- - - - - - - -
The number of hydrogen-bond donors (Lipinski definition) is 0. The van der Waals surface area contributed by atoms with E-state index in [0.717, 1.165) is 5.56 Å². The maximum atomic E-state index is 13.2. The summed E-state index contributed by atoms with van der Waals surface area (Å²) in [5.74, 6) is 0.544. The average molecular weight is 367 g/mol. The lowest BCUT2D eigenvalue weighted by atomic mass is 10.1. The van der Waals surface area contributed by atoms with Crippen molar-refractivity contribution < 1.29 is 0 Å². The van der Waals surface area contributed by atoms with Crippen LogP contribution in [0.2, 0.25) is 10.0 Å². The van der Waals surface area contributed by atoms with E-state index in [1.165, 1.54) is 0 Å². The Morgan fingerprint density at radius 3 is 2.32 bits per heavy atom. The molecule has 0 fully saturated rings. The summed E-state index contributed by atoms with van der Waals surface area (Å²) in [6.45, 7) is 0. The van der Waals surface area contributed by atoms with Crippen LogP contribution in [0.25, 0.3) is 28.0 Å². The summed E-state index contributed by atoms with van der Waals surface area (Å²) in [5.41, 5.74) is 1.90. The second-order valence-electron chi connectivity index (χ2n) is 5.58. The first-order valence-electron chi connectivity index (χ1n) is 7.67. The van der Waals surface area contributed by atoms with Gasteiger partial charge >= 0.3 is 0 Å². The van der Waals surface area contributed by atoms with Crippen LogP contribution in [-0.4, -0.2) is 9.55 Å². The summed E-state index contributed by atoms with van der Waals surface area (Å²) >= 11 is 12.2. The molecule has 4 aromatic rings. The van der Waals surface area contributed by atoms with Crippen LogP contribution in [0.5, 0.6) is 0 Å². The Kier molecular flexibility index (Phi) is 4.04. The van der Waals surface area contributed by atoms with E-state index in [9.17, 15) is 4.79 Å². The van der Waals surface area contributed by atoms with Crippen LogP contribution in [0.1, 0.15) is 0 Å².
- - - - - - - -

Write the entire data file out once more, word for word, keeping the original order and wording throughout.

The number of hydrogen-bond donors (Lipinski definition) is 0. The van der Waals surface area contributed by atoms with E-state index in [0.717, 1.165) is 5.56 Å². The maximum atomic E-state index is 13.2. The summed E-state index contributed by atoms with van der Waals surface area (Å²) in [5.74, 6) is 0.544. The average molecular weight is 367 g/mol. The lowest BCUT2D eigenvalue weighted by atomic mass is 10.1. The van der Waals surface area contributed by atoms with Crippen molar-refractivity contribution < 1.29 is 0 Å². The van der Waals surface area contributed by atoms with Crippen LogP contribution in [0.2, 0.25) is 10.0 Å². The van der Waals surface area contributed by atoms with E-state index in [1.165, 1.54) is 0 Å². The Morgan fingerprint density at radius 3 is 2.32 bits per heavy atom. The molecule has 0 fully saturated rings. The summed E-state index contributed by atoms with van der Waals surface area (Å²) in [6.45, 7) is 0. The van der Waals surface area contributed by atoms with Crippen LogP contribution in [0.25, 0.3) is 28.0 Å². The summed E-state index contributed by atoms with van der Waals surface area (Å²) in [5.41, 5.74) is 1.90. The second-order valence-electron chi connectivity index (χ2n) is 5.58. The first-order valence-electron chi connectivity index (χ1n) is 7.67. The van der Waals surface area contributed by atoms with Gasteiger partial charge >= 0.3 is 0 Å². The van der Waals surface area contributed by atoms with Crippen LogP contribution in [-0.4, -0.2) is 9.55 Å². The summed E-state index contributed by atoms with van der Waals surface area (Å²) >= 11 is 12.2. The molecule has 4 aromatic rings. The van der Waals surface area contributed by atoms with Crippen LogP contribution in [0.5, 0.6) is 0 Å². The Kier molecular flexibility index (Phi) is 4.04. The van der Waals surface area contributed by atoms with E-state index in [9.17, 15) is 4.79 Å². The van der Waals surface area contributed by atoms with Crippen LogP contribution in [0.1, 0.15) is 0 Å².